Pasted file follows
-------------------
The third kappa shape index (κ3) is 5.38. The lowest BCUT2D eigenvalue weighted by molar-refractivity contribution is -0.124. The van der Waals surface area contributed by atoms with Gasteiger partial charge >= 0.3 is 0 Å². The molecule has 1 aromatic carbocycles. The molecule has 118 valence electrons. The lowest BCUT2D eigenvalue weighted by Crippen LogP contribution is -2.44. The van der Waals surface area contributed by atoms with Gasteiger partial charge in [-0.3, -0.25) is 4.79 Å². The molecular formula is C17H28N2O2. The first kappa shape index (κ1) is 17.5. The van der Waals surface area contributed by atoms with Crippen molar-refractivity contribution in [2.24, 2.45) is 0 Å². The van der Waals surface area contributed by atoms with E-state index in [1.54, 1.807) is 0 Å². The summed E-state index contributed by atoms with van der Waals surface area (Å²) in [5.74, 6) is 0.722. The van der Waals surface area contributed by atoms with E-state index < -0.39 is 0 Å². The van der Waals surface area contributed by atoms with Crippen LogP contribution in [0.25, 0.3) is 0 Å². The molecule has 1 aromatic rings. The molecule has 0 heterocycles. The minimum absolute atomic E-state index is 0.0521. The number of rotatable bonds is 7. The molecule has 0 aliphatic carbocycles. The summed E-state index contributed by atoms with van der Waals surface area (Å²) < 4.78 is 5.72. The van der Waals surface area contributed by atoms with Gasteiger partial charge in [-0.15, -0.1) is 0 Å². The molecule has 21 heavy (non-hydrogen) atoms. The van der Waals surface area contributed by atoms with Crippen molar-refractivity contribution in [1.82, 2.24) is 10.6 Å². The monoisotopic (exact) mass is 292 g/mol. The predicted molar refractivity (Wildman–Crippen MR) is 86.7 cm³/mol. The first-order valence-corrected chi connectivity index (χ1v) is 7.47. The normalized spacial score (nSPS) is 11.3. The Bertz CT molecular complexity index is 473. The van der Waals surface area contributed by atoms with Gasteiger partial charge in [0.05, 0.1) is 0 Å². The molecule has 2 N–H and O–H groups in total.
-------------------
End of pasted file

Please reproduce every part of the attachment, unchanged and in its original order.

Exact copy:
The third kappa shape index (κ3) is 5.38. The lowest BCUT2D eigenvalue weighted by molar-refractivity contribution is -0.124. The van der Waals surface area contributed by atoms with Gasteiger partial charge >= 0.3 is 0 Å². The molecule has 1 aromatic carbocycles. The molecule has 118 valence electrons. The lowest BCUT2D eigenvalue weighted by Crippen LogP contribution is -2.44. The van der Waals surface area contributed by atoms with Gasteiger partial charge in [-0.3, -0.25) is 4.79 Å². The molecular formula is C17H28N2O2. The first kappa shape index (κ1) is 17.5. The van der Waals surface area contributed by atoms with Crippen molar-refractivity contribution in [2.24, 2.45) is 0 Å². The van der Waals surface area contributed by atoms with E-state index in [1.54, 1.807) is 0 Å². The summed E-state index contributed by atoms with van der Waals surface area (Å²) in [5.74, 6) is 0.722. The van der Waals surface area contributed by atoms with E-state index < -0.39 is 0 Å². The van der Waals surface area contributed by atoms with Crippen LogP contribution in [0.25, 0.3) is 0 Å². The molecule has 1 aromatic rings. The molecule has 0 heterocycles. The minimum absolute atomic E-state index is 0.0521. The number of rotatable bonds is 7. The molecule has 0 aliphatic carbocycles. The summed E-state index contributed by atoms with van der Waals surface area (Å²) < 4.78 is 5.72. The van der Waals surface area contributed by atoms with Gasteiger partial charge in [-0.15, -0.1) is 0 Å². The molecule has 21 heavy (non-hydrogen) atoms. The van der Waals surface area contributed by atoms with Crippen molar-refractivity contribution in [1.82, 2.24) is 10.6 Å². The monoisotopic (exact) mass is 292 g/mol. The predicted molar refractivity (Wildman–Crippen MR) is 86.7 cm³/mol. The first-order valence-corrected chi connectivity index (χ1v) is 7.47. The normalized spacial score (nSPS) is 11.3. The Bertz CT molecular complexity index is 473. The van der Waals surface area contributed by atoms with Gasteiger partial charge in [0.05, 0.1) is 0 Å². The molecule has 2 N–H and O–H groups in total.